Skip to main content

Rock and a Hard Place

There's trouble ahead for the core games market - but it's wrong to blame social and mobile for these problems.

Dark blue icons of video game controllers on a light blue background
Image credit: Eurogamer

Anyone who has played Kairosoft's superb mobile title Game Dev Story (and if you haven't, you really should) will probably have experienced the same moment of hair-tearing frustration that I encountered a few times during the game. Having painstakingly accumulated funds, I threw vast amounts of capital behind the development of a no-expenses-spared blockbuster title - only to get the dreaded pop-up, weeks from launch, which told me that another company was releasing a very similar game within the same period, which would seriously damage my title's sales.

That crushing sense of frustration and unfairness - it is, after all, a random factor that's seemingly entirely beyond your control - came to mind as soon as rumours began to circulate that major layoffs were on the cards for Black Rock Studios, the team behind last year's superb but commercially disappointing Split/Second. After all, Split/Second unquestionably suffered from being launched opposite Blur, a very similar title from fellow British studio Bizarre Creations - which recently shut its doors after Blur, too, failed to meet expectations.

Yet as tempting as it is to lay the blame for this closure at the doorstep of such an unfortunate circumstance - two talented teams doing the same thing at the same time, leaving the pie divided into portions too meagre for either to get by - the underlying story of Black Rock's present troubles is much more interesting, and arguably more worrying.

The core market, with its tens if not hundreds of millions of players, doesn't go away just because another market sector has appeared.

Of course, studios shut down all the time, and studios make redundancies all the time. It's part of the inevitable cycle of what is essentially a hit-driven industry - if a company starts missing the target with its releases, it rapidly implodes, throwing off a cloud of talented, experienced development staff who quickly coalesce into bright new development studios or bolster existing studios as fresh hires.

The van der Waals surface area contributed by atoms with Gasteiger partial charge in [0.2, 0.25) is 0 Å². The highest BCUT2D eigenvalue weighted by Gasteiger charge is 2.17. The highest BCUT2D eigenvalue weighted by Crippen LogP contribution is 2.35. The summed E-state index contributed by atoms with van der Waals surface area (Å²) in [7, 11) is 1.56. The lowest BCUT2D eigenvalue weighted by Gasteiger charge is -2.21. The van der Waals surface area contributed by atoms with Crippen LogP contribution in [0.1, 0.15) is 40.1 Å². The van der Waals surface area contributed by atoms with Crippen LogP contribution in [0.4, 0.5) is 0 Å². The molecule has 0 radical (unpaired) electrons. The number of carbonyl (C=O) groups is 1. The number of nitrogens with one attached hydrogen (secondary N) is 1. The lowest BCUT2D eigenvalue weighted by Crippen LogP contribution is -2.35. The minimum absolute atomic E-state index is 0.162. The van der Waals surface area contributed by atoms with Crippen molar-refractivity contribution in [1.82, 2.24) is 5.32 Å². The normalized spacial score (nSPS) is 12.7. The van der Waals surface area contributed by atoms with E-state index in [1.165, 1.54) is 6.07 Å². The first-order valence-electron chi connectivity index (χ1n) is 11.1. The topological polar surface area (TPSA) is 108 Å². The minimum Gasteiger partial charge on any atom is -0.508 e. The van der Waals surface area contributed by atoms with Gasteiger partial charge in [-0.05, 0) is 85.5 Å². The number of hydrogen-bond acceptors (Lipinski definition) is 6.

Critics of the games media are absolutely correct to say that we focus too much on redundancies and never give the same weight to new hires and new start-up companies. This is understandable, of course - bad news is intrinsically of more interest to most readers, as any editor with access to his site's pageview statistics can empirically demonstrate, and moreover, journalists hear of redundancies far more readily than they hear about new hires. People made redundant quickly email their favourite news sites to let them know what's happening; those recently hired rarely, if ever, do likewise.

Such excuses aside, however, it's certainly true that this focus on redundancies over hiring casts an unfairly negative light on the health of the games business. So it's not simply the matter of redundancies at Black Rock which gives me, and many others within the industry, pause for thought. While everyone's thoughts, as ever, are with those whose lives will be thrown into upheaval by this latest round of redundancies, it's the apparent justification of studio owners Disney Interactive that's a really interesting indication of where the wind is blowing within the games business.

Speaking with Eurogamer, insiders at Black Rock confirmed what people familiar with Disney Interactive's strategy had already surmised - that the publisher, having acquired what was then Climax's racing studio in 2006, has now lost interest in full-price console titles and is enthusiastically pursuing digital distribution and freemium business models instead. Black Rock's IP didn't fit with that vision; nor, one suspects, did the entire development process in place at a company which has always worked on top-tier console releases.

One argument frequently made by supporters of the nascent and rapidly-growing social and mobile games market (myself included, on occasion) is that the apparent anger of core gamers at the popularity of everything from FarmVille to Angry Birds is misplaced. These games represent an extension of the games business - an expansion into a new realm, rather than cannibalisation of the existing market. The fact that millions of people are playing games on Facebook or iOS doesn't make the currency you're spending on core games any less valuable - the core market, with its tens if not hundreds of millions of players, doesn't go away just because another market sector has appeared. This is not a zero-sum game.